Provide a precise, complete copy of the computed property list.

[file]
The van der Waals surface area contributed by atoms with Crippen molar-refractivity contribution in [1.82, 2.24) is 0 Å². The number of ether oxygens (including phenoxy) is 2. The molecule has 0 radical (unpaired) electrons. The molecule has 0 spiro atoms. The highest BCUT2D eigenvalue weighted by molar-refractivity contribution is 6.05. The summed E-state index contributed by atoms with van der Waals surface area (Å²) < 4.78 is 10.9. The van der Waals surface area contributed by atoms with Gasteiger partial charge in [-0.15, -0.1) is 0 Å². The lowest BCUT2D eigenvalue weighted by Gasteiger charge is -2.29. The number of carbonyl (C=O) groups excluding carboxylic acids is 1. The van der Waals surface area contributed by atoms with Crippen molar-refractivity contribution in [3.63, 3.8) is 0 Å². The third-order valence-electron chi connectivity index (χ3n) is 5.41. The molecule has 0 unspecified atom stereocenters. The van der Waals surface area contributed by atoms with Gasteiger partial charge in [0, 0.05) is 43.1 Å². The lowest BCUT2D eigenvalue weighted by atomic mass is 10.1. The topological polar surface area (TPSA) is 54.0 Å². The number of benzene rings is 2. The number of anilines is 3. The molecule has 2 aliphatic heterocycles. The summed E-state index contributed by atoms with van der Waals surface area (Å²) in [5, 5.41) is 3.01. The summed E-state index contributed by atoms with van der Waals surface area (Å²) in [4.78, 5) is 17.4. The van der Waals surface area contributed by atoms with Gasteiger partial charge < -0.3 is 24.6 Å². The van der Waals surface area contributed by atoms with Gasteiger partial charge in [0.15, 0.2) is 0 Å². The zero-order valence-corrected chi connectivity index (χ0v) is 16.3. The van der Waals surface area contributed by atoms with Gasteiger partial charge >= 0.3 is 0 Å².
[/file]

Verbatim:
The van der Waals surface area contributed by atoms with Crippen molar-refractivity contribution in [1.82, 2.24) is 0 Å². The number of ether oxygens (including phenoxy) is 2. The molecule has 0 radical (unpaired) electrons. The molecule has 0 spiro atoms. The highest BCUT2D eigenvalue weighted by molar-refractivity contribution is 6.05. The summed E-state index contributed by atoms with van der Waals surface area (Å²) < 4.78 is 10.9. The van der Waals surface area contributed by atoms with Gasteiger partial charge in [-0.15, -0.1) is 0 Å². The lowest BCUT2D eigenvalue weighted by Gasteiger charge is -2.29. The number of carbonyl (C=O) groups excluding carboxylic acids is 1. The van der Waals surface area contributed by atoms with Crippen molar-refractivity contribution in [3.63, 3.8) is 0 Å². The third-order valence-electron chi connectivity index (χ3n) is 5.41. The molecule has 0 unspecified atom stereocenters. The van der Waals surface area contributed by atoms with Gasteiger partial charge in [0, 0.05) is 43.1 Å². The lowest BCUT2D eigenvalue weighted by atomic mass is 10.1. The topological polar surface area (TPSA) is 54.0 Å². The number of benzene rings is 2. The number of anilines is 3. The molecule has 2 aliphatic heterocycles. The summed E-state index contributed by atoms with van der Waals surface area (Å²) in [5, 5.41) is 3.01. The summed E-state index contributed by atoms with van der Waals surface area (Å²) in [4.78, 5) is 17.4. The van der Waals surface area contributed by atoms with Gasteiger partial charge < -0.3 is 24.6 Å². The van der Waals surface area contributed by atoms with Gasteiger partial charge in [0.15, 0.2) is 0 Å². The zero-order valence-corrected chi connectivity index (χ0v) is 16.3. The van der Waals surface area contributed by atoms with Gasteiger partial charge >= 0.3 is 0 Å².